There are many benefits to court-ordered counseling for sibling sex offenders. In Frank’s case he learned some social skills that helped him get along better with other teenagers, and he stopped copying his father’s abusive behavior. He also learned to take responsibility for his own behaviour and to control it. Other outcomes of the family crisis included his mother being able to leave an abusive relationship and Kathy starting to see a sexual abuse counselor. Following his conviction, Frank’s father was charged by the court to seek counseling and to change the way he treats women and children.

What Factors contribute to sibling sexual abuse?

  • An older sibling, usually a boy, is given too much responsibility

It’s an important part of family life for older children to learn to take responsibility for the care of younger children. It’s just as important for children to understand that this responsibility has limits. Responsibility allows older children to make decisions while taking care of younger children. But it doesn’t give them the right to boss them, put them down or threaten them. As parents, you must help them see that having responsibility doesn’t mean that they can do whatever they want. Frank’s story is a good example of an older brother who is given responsibility and misuses it.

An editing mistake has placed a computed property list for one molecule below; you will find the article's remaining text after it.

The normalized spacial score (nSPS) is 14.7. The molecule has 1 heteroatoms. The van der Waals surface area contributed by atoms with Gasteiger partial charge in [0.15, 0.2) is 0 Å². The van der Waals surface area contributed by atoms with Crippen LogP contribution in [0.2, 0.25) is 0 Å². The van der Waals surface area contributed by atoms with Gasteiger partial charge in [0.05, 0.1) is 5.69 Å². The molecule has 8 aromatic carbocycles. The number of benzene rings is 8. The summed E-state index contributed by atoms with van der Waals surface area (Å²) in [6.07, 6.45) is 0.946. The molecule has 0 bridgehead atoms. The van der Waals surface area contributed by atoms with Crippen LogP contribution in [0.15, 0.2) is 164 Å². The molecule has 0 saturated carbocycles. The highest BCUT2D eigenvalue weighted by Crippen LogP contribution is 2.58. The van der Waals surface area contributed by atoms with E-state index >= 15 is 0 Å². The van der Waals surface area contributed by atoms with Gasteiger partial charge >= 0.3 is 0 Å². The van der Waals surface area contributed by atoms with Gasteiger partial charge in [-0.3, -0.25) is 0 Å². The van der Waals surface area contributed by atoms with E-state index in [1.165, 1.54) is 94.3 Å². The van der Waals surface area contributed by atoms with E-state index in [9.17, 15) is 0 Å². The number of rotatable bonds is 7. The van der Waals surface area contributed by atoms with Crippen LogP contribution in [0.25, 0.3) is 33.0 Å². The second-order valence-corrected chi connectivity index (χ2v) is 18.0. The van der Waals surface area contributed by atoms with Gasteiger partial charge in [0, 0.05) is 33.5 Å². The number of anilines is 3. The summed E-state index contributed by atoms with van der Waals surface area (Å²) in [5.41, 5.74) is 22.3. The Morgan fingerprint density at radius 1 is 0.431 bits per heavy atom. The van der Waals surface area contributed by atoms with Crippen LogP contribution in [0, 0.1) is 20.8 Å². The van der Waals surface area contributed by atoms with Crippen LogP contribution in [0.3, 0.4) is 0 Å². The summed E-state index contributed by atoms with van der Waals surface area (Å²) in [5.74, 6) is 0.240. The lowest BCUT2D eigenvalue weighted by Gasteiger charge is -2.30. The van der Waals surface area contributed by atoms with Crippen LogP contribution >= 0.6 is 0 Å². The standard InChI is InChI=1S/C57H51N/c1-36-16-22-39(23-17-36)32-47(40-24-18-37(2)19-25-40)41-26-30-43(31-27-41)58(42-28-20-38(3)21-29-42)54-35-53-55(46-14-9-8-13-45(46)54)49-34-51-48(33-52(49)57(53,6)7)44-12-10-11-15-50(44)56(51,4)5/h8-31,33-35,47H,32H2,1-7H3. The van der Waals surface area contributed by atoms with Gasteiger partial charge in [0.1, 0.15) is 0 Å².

• Children who have witnessed or experienced sexual abuse

Children who have been sexually abused, either by family members or by adults or older children, sometimes react by coaxing, manipulating, or forcing younger children into the same kind of sexual behaviour. Brothers and sisters may become the victims of this ‘second hand’ abuse. Sexually intrusive children who act out their own abuse in this way are sometimes called ‘sexually reactive’. It’s important for you to know that children who are being sexually victimized may become sexually intrusive.

  • Access to pornography

Parents who leave pornographic videotapes or magazines where children can look at them run the risk of having their children imitate adult sexual behaviour.

  • Neglect

If children are neglected, either physically or emotionally, they might engage in a full range of sexual activities. They might try sexual activities they have learned from other children, or they might experiment, on their own, to learn how to get sexual pleasure. Part of their behaviour might come from their need to give and receive comfort when they’re getting non from their parents.